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Human trafficking: NSU Conference will address alarming sex trade numbers

Posted by on May. 2, 2010 at 3:17 PM
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The young woman selling her body at the street corner could be your daughter, your sister, or your wife. Yet, by and large, society chooses to ignore her pain, her imprisonment, and her cries for help. She is part of an estimated 14,500 to 17,500 women and children who are brought into the United States each year by human traffickers and forced into prostitution

If this trend seems alarming to you, it's just the tip of the iceberg. Human trafficking, which has been around for centuries, rakes in billons of dollars for criminal enterprises each year.

The victims, some as young as 12, are kidnapped, beaten, raped, and forced to have sex with up to dozens of men each day. Their pimps brainwash them into emotional dependence. Pimps then teach their sex slaves to mistrust police, making their escape from this vicious cycle of violence extremely difficult.

Here are some cold, hard facts from the federal government, academia, and nonprofits:

Children comprise 50 percent of the human trafficking trade. Trafficking humans, a $10-billion dollar industry, is now the third most profitable criminal activity behind drug and arms sales.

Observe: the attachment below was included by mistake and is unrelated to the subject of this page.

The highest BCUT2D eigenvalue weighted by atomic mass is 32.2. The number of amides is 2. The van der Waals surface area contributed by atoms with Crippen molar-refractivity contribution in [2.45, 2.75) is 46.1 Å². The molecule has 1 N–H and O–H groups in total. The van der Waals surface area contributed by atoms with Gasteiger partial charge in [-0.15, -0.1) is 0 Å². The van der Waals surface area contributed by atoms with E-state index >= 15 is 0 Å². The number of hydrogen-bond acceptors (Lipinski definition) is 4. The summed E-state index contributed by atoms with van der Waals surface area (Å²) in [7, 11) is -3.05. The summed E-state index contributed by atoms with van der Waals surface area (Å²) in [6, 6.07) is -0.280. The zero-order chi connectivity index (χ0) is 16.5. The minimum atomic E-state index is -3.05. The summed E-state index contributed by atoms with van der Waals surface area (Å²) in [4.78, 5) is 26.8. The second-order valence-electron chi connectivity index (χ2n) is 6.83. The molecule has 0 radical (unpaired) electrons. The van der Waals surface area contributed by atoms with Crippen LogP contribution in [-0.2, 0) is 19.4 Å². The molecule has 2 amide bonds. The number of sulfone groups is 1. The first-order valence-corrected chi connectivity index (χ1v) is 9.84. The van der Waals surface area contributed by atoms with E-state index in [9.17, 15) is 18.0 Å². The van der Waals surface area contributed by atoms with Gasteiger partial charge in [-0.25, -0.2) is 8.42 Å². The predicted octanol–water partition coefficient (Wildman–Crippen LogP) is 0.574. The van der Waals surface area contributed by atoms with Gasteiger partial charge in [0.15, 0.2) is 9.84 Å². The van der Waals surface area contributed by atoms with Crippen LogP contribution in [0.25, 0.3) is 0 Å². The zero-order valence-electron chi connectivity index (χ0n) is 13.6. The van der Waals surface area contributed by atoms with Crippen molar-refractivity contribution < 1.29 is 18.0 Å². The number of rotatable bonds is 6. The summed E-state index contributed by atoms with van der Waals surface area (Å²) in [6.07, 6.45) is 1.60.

The majority of human trafficking victims who enter the United States originate from Asia, Latin America, and Europe. Florida, California, New York, and Texas are the top four destination states for human trafficking.

It's time for society to prioritize this crime and invest resources to reverse the trend. Resources must be spent on law enforcement and social services to help victims break the violence and regain their lives.

Recognizing the seriousness of this problem, President Barack Obama declared January as National Slavery and Human Trafficking Month.

Nova Southeastern University is following the president's lead by holding a conference on May 6 to address human trafficking. The conference will bring together FBI agents, White House officials, State Department officials, and healthcare providers to collaboratively seek solutions to fight the scourge of human trafficking.

Dubbed the International Child Health Forum, the conference will be broadcast live worldwide to authorities and organizations dedicated to stopping sex traders. The conference will teach healthcare providers who are on the frontlines to differentiate domestic abuse from trafficking victims. All told, there are more than half a dozen speakers scheduled to appear at the event.

For more information, visit:

If society pulls its resources and unites, we can win the war against human trafficking.

These helpless victims need to know they are not forsaken.

Deborah Mulligan, M.D., is an emergency room pediatrician and the director of Nova Southeastern University's Institute for Child Health Policy.

So do we send them back as well? Is this likewise not our problem because they are not citizens?

by on May. 2, 2010 at 3:17 PM
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